It can be unnerving to have seaweed brushing against your leg during a morning swim, and smelly when it washes up on the beach.
But it can also be a hearty substitute for country vegetables.
Chef Tom Kral, also known as “Nature’s Chef”, specializes in wild foods. He especially loves working with different types of algae.
He says his interest in seaweed came naturally. “It was the call of the wild,” he said All points west Innkeeper Kathryn Marlow.
He says bull kelp, the long seaweed with a bulb-like bulb at the end, is his favorite to cook with.
He compares its flavor to green pepper and says it pairs well with tomatoes, making it a great addition to salsas and other sauces.
The best way to harvest it, he says, is to just swim or paddle to it — and grab it. To dry, he suggests hanging seaweed on a clothesline or anywhere in the house.
“It will make beautiful decorations in your house,” said Kral.
Once dried, it can last up to 10 years, he added.
Here are some of Kral’s favorite ways to cook with seaweed:
Bull kelp cannelloni
Cannelloni (sauce below):
- 12 pieces of fresh seaweed fronds, about 10 inches long
- 4 cups wrapped borage leaves (substitute lamb quarters, nettle, or spinach)
- 1/2 lemon, grated
- 2 cups of ricotta
- 1 large egg
- 1/2 tsp salt
- 1/4 tsp white pepper
- 2 tablespoons extra virgin olive oil
Preheat oven to 375 F.
Fill a large saucepan with water and bring to a boil. Add the seaweed fronds for about 10 seconds, then run them under cold water to cool. Drain the fronds and lay them out on a tray.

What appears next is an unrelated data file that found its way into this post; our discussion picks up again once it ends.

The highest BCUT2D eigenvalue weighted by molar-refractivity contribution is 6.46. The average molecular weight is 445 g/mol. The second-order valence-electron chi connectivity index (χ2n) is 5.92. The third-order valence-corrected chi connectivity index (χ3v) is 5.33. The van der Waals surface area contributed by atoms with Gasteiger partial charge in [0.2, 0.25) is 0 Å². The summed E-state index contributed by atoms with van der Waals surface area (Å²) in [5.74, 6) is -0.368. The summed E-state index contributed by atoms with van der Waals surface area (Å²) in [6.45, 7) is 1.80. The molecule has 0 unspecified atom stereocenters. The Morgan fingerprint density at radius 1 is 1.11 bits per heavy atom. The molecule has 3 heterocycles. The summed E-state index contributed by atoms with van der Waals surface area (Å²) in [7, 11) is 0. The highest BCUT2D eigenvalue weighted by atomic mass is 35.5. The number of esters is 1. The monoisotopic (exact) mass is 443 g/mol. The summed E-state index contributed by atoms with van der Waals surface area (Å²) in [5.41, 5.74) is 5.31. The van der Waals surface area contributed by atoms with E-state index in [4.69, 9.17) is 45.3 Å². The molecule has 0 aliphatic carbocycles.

Place the borage leaves in the boiling water for about 30 seconds, then run them under cold water and drain them as well. Squeeze out as much liquid as possible from the leaves, then finely chop them.
Place the ricotta, borage leaves, lemon zest, egg, salt and pepper in a bowl and mix well.
Take the ricotta filling, place a large spoonful at the bottom of a frond of seaweed and roll up into a cannelloni. Do this for each frond.
Place the cannelloni in a casserole dish and drizzle with olive oil. Bake at 375 F for 20 minutes.
- 2 cups sprouted brown lentils
- 12 Roma tomatoes, peeled and chopped
- 250 ml canned tomato paste
- 2 medium onions, chopped
- 2 cups of water
- 4 garlic cloves, chopped
- 4 sprigs of fresh basil, chiffonade
- 1/4 cup sunflower oil
- 1 tbsp salt
- 1 tsp pepper
- 1 tsp chilli flakes
In a non-reactive saucepan, gently sauté onions in sunflower oil over medium-high heat.
Once translucent, add the chopped tomatoes and sauté for five minutes.
Then add the garlic and fry for another two minutes.
Add the remaining ingredients and simmer for half an hour until the lentils are soft.
Bull kelp pickles
- 1 fresh bulltang stalk (stalk)
- 2 1/2 cups vinegar
- 2 1/2 cups water
- 1/4 cup salt
- 2 tbsp sugar
- 1 tbsp salt seasoning
- 3 garlic cloves, sliced
Put the vinegar, water, salt, sugar, salt spices and garlic in a saucepan and bring to a slow boil to create the brine.
Cut the bulltang stalk into rings. Blanch each in boiling water for about 30 seconds and then immediately rinse in cold water. Place the seaweed rings in jars.
When the brine boils, pour it into glasses to cover the seaweed. Place the lids on the jar, but leave a gap to allow the brine to cool.
Bull kelp pickles can be stored in the fridge for weeks or canned like regular pickles.
- 1 cup freshly picked feather boa kelp pods
- 1 liter of water
- 40 mg salt
Put water and salt in a saucepan and bring to a boil. Cut a small hole where the pod attaches to the stem to allow liquid to flow in.
Blanch the seaweed in boiling water for 10 seconds, then quickly shock in cold water.
Put the seaweed in a glass. When the water and salt or brine come to a boil, pour into the jars to cover the seaweed.
Leave the lids open, allow the brine to cool, then place in the refrigerator.
The sea olives can be stored in the refrigerator for up to four days.